The Comfort of Useless Marketing Metrics
I read some interesting thoughts on BrandSavant about accountability and metrics. The gist:
We know there is something positive about increased mentions, but if pressed, we really can’t put our finger on the tangible benefits of these mentions. We have a subjective view of an apparently objective number. In short, we have been seduced by the illusion of accountability that these metrics provide.
It’s easy to be lulled into false comfort by surrounding yourself with numbers. Many marketers (and politicians, and people of all types) use numbers subjectively – choosing ones that are convenient to support their argument.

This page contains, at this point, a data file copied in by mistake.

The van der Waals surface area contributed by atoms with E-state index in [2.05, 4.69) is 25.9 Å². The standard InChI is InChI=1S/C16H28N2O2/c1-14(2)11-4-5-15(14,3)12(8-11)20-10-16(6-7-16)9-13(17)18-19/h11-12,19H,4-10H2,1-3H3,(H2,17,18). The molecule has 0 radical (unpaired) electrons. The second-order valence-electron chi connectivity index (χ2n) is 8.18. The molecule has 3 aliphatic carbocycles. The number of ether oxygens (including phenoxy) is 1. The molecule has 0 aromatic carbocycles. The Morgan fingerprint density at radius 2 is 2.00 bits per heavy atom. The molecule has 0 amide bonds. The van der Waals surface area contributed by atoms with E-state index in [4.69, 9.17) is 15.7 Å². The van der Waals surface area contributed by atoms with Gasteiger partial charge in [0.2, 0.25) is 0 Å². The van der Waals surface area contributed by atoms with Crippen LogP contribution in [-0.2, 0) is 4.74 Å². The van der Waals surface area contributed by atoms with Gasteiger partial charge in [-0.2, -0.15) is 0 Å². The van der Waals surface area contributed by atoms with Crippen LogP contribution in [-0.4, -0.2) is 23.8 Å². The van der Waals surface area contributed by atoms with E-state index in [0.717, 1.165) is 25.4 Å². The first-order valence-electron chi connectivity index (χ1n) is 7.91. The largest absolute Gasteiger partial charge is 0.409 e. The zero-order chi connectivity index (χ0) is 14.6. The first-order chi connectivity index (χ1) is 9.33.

What you need are metrics that provide insight. If a statistic doesn’t provide insight into how your relationship with your customers is progressing, if it doesn’t tell you how to change your behavior to deepen that relationship, then it’s a waste of time.
Your metrics need to tell a story (this is happening because of that) with a moral (by doing this, you can achieve that). Reporting that you got 10,000 mentions on Twitter last month doesn’t tell a story.
If the number can’t clarify an action that has the potential for improving business, throw it away.